Elon Musk Shares Unconventional Views on Future Jobs, Biden’s 100% Chinese EV Tariffs

"If you want to do a job that’s kind of like a hobby, you can do a job."

Elon Musk
Elon Musk speaks at the Milken Institute’s Global Conference at the Beverly Hilton Hotel,on May 6, 2024 in Beverly Hills, Calif. Apu Gomes/Getty Images

Elon Musk believes that, in a future where artificial intelligence and robots can provide pretty much anything to keep society running, the notion of a job will more or less become a hobby and no one will ever need to work for a living. “Probably none of us will have a job. If you want to do a job that’s kind of like a hobby, you can do a job. But otherwise, A.I. and the robots will provide any goods and services that you want,” the Tesla (TSLA) CEO said during a virtual keynote at VivaTech 2024 in Paris yesterday (May 23).

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Musk launched his generative A.I. startup, xAI, last summer. His Tesla is also investing heavily in developing A.I. capabilities to power its autonomous driving technology. The entrepreneur, who is also a co-founder of OpenAI, has been outspoken about his concerns around the rapidly advancing technology. He’s said one reason he founded xAI is to counter the increasingly monopolistic influence by Big Tech companies like Google and Microsoft (which has a huge stake in OpenAI), which he believes are too focused on profitability and don’t care enough about the safety of A.I. applications.

During yesterday’s keynote, Musk cited the science fiction series “Culture Book” by Ian Banks as “the best envisioning of a future A.I.” The sci-fi series describes a utopian, multi-planetary society run by superintelligence A.I.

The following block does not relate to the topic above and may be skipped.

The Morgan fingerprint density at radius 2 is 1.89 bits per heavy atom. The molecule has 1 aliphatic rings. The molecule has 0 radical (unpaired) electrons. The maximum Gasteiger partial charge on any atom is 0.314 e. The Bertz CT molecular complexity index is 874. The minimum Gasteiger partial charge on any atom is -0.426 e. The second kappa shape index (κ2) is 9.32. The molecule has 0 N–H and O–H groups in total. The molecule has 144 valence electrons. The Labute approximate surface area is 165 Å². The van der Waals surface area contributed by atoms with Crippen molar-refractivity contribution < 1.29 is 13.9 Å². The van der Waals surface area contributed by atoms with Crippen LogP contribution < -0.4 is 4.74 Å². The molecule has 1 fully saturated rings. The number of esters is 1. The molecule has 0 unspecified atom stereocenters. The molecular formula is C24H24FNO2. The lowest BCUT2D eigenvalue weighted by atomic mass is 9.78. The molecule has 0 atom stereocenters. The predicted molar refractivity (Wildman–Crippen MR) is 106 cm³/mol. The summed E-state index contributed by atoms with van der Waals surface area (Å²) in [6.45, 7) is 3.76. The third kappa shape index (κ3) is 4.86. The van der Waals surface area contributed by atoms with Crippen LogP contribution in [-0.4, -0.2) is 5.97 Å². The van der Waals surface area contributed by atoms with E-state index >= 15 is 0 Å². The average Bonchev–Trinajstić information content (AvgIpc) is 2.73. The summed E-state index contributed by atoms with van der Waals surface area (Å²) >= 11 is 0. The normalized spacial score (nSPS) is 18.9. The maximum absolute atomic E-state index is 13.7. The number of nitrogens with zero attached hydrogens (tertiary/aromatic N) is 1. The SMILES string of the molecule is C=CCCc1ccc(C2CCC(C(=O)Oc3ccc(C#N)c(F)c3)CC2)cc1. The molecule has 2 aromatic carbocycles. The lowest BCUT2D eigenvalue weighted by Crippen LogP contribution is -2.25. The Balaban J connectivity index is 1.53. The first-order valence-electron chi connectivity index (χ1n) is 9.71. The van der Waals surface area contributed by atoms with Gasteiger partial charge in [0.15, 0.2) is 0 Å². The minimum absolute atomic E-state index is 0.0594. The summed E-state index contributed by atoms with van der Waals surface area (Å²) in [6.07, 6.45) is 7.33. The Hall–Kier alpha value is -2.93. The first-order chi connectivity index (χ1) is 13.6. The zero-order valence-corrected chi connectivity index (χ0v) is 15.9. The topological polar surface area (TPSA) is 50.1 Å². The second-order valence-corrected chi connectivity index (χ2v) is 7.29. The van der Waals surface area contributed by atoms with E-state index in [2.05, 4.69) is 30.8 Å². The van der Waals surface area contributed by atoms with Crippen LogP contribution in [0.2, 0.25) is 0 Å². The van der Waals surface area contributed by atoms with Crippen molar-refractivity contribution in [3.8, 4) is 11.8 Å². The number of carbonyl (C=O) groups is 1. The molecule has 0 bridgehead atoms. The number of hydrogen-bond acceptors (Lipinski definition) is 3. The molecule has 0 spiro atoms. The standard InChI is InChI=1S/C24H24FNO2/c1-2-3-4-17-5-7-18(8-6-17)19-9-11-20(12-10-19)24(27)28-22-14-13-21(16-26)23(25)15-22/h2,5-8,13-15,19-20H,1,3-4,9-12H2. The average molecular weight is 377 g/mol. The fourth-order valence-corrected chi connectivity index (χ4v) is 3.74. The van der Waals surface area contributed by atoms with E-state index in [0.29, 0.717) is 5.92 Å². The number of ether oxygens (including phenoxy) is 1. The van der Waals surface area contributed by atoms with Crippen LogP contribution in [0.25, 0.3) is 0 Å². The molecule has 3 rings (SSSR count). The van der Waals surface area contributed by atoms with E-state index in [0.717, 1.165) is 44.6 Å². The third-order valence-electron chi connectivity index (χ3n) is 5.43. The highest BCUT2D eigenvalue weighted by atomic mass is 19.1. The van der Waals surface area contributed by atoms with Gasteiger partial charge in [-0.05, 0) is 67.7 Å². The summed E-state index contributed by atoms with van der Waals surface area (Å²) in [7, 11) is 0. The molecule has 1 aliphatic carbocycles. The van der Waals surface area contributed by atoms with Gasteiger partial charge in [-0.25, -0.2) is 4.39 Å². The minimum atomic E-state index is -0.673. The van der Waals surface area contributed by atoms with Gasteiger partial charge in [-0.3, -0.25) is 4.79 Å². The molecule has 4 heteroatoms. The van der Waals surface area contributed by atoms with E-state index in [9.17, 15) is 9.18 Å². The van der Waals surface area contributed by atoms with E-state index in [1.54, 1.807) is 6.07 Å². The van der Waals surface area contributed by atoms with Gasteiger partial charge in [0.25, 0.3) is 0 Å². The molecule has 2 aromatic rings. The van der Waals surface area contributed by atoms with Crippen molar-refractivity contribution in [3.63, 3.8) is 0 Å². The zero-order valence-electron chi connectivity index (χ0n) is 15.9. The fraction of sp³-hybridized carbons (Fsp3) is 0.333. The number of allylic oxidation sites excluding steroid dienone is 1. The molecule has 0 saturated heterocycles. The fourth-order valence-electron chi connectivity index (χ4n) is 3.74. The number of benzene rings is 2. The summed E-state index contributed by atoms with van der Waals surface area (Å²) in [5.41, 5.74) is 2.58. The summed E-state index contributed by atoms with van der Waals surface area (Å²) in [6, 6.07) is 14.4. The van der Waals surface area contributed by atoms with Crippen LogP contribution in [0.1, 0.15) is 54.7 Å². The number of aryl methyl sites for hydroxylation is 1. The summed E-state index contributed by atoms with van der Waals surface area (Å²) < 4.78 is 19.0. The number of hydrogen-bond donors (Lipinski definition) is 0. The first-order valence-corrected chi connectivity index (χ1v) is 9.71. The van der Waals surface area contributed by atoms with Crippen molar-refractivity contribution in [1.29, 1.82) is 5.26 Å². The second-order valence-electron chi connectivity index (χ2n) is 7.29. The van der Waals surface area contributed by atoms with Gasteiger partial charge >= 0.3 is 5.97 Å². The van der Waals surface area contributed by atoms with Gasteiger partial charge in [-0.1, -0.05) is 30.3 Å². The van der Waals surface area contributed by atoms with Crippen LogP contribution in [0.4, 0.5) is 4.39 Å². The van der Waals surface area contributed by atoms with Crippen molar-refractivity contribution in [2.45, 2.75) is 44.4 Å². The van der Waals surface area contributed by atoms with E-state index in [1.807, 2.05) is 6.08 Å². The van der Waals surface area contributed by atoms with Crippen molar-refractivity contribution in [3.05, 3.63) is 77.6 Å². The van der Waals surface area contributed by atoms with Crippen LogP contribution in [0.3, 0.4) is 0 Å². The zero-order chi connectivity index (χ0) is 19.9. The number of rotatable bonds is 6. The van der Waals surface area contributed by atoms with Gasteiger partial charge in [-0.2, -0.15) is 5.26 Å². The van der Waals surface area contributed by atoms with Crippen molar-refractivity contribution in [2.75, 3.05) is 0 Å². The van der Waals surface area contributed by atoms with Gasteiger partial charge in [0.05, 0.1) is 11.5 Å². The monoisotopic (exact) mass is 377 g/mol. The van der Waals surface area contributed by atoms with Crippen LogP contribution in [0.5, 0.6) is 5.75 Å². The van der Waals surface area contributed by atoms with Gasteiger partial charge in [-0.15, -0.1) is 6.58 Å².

“I’m in favor of no tariffs and no incentives” for EVs

During the Q&A session following his keynote yesterday, Musk was asked for his views on the Biden Administration’s recent announcement of a 100 percent tariff on electric vehicles imported from China. (With the new measure, the total tariff to be imposed on Chinese EVs would be 102.5 percent.)

Musk’s Tesla has a Gigafactory in Shanghai, which supplies China and some overseas markets. The new tariffs won’t affect Tesla cars sold in the U.S., which are manufactured in California. In fact, some industry observers believe the tariffs could benefit Tesla in the U.S. by fending off potential Chinese competitors.

“Neither Tesla nor I asked for these tariffs. In fact, I was surprised when they were announced,” Musk replied, adding that he’s in favor of no tariffs and no incentives for electric vehicles—or for oil and gas.”

China is Tesla’s largest market outside the U.S. Its mass-market Model 3 and Model Y are consistently among the top-selling EVs there. Musk said Tesla “competes quite well in the market in China with no tariffs and no deferential support.”

The Biden Administration slapped the unprecedentedly high tariffs earlier this month in a bid to stop Chinese EVs, many priced significantly lower than U.S. alternatives, from flooding the U.S. market and taking away market shares from homegrown automakers.

Musk has warned about the threat of Chinese EV makers to Western carmakers. On Tesla’s earnings call in January, he said Chinese EV makers “will pretty much demolish most other companies in the world” if there’s no trade barriers.”

Elon Musk Shares Unconventional Views on Future Jobs, Biden’s 100% Chinese EV Tariffs